Joe Fassler’s How Zombies and Superheroes Conquered Highbrow Fiction is almost believable, but I don’t buy the premise of his essay: “Realistic stories once dominated American literature, but now writers are embracing the fantastical. What happened?”
Realistic stories might’ve once dominated perceived highbrow fiction, but they’ve always been present in a lot of literature, even capital-L Literature. Notice this from the article: “Led by their patron saint, Raymond Carver, American minimalists like Grace Paley, Amy Hempel, Richard Ford, Anne Beattie, and Tobias Wolff used finely-tuned vernacular to explore the everyday problems of everyday people.” It completely ignores, say, Neal Stephenson, William Gibson, and Ursula K. le Guin, all of whom did significant work during that time that’s also widely respected. If I had to bet, I’d put money on Gibson being more literarily important than than everyone else on Fassler’s list in a hundred years. And, at least outside of MFA programs, more important today.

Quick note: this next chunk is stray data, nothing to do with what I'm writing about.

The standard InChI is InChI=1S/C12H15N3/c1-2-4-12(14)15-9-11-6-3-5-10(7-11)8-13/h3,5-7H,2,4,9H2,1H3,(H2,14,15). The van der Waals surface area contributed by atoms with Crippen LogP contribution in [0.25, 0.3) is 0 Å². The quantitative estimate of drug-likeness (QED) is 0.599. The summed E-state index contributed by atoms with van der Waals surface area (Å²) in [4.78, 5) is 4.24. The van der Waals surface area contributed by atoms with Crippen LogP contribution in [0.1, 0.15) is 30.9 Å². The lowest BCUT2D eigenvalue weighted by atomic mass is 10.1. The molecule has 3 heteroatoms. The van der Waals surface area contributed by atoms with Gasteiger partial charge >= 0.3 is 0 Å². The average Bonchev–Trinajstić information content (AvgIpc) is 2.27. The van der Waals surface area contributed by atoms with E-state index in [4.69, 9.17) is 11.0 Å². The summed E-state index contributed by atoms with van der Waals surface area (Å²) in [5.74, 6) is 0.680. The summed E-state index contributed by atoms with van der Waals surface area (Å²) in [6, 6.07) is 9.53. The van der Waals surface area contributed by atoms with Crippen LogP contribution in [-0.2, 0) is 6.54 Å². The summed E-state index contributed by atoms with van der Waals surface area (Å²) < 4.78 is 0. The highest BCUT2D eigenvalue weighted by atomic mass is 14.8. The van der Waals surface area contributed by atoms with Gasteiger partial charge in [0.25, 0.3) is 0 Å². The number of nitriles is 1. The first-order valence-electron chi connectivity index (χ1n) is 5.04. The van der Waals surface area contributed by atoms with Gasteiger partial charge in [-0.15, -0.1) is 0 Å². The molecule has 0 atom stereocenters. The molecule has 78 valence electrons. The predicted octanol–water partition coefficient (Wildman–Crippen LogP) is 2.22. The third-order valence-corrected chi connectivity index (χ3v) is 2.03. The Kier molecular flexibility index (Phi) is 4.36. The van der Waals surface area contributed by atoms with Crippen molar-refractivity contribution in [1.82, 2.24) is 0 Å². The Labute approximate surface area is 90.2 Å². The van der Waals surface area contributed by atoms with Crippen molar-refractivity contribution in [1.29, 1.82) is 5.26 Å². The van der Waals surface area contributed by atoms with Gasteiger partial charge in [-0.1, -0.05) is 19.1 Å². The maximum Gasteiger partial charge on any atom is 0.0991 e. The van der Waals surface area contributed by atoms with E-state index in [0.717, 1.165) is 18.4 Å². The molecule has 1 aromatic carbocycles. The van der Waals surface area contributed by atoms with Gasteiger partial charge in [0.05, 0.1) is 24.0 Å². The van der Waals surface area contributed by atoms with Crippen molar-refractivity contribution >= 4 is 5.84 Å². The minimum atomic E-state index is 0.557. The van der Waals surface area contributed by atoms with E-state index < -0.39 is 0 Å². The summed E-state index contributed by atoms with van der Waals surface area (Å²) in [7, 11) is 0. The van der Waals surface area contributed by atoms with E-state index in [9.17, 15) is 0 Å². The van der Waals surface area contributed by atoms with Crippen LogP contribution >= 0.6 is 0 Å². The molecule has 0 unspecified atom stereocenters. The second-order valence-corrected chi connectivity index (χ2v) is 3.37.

Hell, even John Updike, who’s sometimes associated with banal domestic problems, wrote The Witches of Eastwick in 1984 and The Widows of Eastwick in 2008. So I think this story says more about people who perceive themselves to be highbrow ignoring everything else that goes on around them, until the “everything else” becomes the mainstream, even in people who perceive themselves to be engaging in highbrow Literary Discourse. The rest of us know that there hasn’t been a period—and I’m speaking from Beowulf to the present—without its share of monsters, demons, and supernatural powers, even if critics sometimes like to pretend there has been.